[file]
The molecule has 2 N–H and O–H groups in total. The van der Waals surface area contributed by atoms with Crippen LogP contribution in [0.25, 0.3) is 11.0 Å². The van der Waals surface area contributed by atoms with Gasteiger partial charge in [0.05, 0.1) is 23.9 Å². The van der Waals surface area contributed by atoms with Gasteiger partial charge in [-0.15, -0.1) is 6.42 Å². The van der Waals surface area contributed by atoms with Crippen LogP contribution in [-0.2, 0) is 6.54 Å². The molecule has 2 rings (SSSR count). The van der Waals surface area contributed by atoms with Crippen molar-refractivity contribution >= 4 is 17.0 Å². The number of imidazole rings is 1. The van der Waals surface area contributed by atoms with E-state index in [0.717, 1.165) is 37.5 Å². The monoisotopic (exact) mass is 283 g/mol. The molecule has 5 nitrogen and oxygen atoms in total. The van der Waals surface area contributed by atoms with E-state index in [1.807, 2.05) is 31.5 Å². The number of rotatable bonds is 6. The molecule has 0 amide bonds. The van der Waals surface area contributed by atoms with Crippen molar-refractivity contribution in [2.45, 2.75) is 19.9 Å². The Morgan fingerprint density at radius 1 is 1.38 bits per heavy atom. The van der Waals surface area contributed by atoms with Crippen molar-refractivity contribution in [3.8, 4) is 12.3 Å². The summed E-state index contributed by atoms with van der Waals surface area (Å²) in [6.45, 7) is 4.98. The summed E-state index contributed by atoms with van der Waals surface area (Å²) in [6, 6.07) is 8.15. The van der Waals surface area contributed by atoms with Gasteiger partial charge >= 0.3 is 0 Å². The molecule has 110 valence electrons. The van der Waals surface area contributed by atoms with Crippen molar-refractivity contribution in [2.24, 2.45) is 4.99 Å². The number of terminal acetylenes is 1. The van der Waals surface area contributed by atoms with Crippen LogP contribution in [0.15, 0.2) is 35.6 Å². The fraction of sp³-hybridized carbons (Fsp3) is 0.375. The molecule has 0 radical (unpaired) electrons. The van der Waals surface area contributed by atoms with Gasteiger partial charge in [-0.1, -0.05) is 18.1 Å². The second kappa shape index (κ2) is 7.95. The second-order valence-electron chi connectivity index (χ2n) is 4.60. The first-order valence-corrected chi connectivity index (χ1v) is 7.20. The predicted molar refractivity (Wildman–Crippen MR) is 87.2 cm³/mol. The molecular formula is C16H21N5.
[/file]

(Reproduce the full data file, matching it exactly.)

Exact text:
The molecule has 2 N–H and O–H groups in total. The van der Waals surface area contributed by atoms with Crippen LogP contribution in [0.25, 0.3) is 11.0 Å². The van der Waals surface area contributed by atoms with Gasteiger partial charge in [0.05, 0.1) is 23.9 Å². The van der Waals surface area contributed by atoms with Gasteiger partial charge in [-0.15, -0.1) is 6.42 Å². The van der Waals surface area contributed by atoms with Crippen LogP contribution in [-0.2, 0) is 6.54 Å². The molecule has 2 rings (SSSR count). The van der Waals surface area contributed by atoms with Crippen molar-refractivity contribution >= 4 is 17.0 Å². The number of imidazole rings is 1. The van der Waals surface area contributed by atoms with E-state index in [0.717, 1.165) is 37.5 Å². The monoisotopic (exact) mass is 283 g/mol. The molecule has 5 nitrogen and oxygen atoms in total. The van der Waals surface area contributed by atoms with E-state index in [1.807, 2.05) is 31.5 Å². The number of rotatable bonds is 6. The molecule has 0 amide bonds. The van der Waals surface area contributed by atoms with Crippen molar-refractivity contribution in [2.45, 2.75) is 19.9 Å². The Morgan fingerprint density at radius 1 is 1.38 bits per heavy atom. The van der Waals surface area contributed by atoms with Crippen molar-refractivity contribution in [3.8, 4) is 12.3 Å². The summed E-state index contributed by atoms with van der Waals surface area (Å²) in [6.45, 7) is 4.98. The summed E-state index contributed by atoms with van der Waals surface area (Å²) in [6, 6.07) is 8.15. The van der Waals surface area contributed by atoms with Gasteiger partial charge >= 0.3 is 0 Å². The molecule has 110 valence electrons. The van der Waals surface area contributed by atoms with Crippen molar-refractivity contribution in [2.24, 2.45) is 4.99 Å². The number of terminal acetylenes is 1. The van der Waals surface area contributed by atoms with Crippen LogP contribution in [0.15, 0.2) is 35.6 Å². The fraction of sp³-hybridized carbons (Fsp3) is 0.375. The molecule has 0 radical (unpaired) electrons. The van der Waals surface area contributed by atoms with Gasteiger partial charge in [-0.1, -0.05) is 18.1 Å². The second kappa shape index (κ2) is 7.95. The second-order valence-electron chi connectivity index (χ2n) is 4.60. The first-order valence-corrected chi connectivity index (χ1v) is 7.20. The predicted molar refractivity (Wildman–Crippen MR) is 87.2 cm³/mol. The molecular formula is C16H21N5.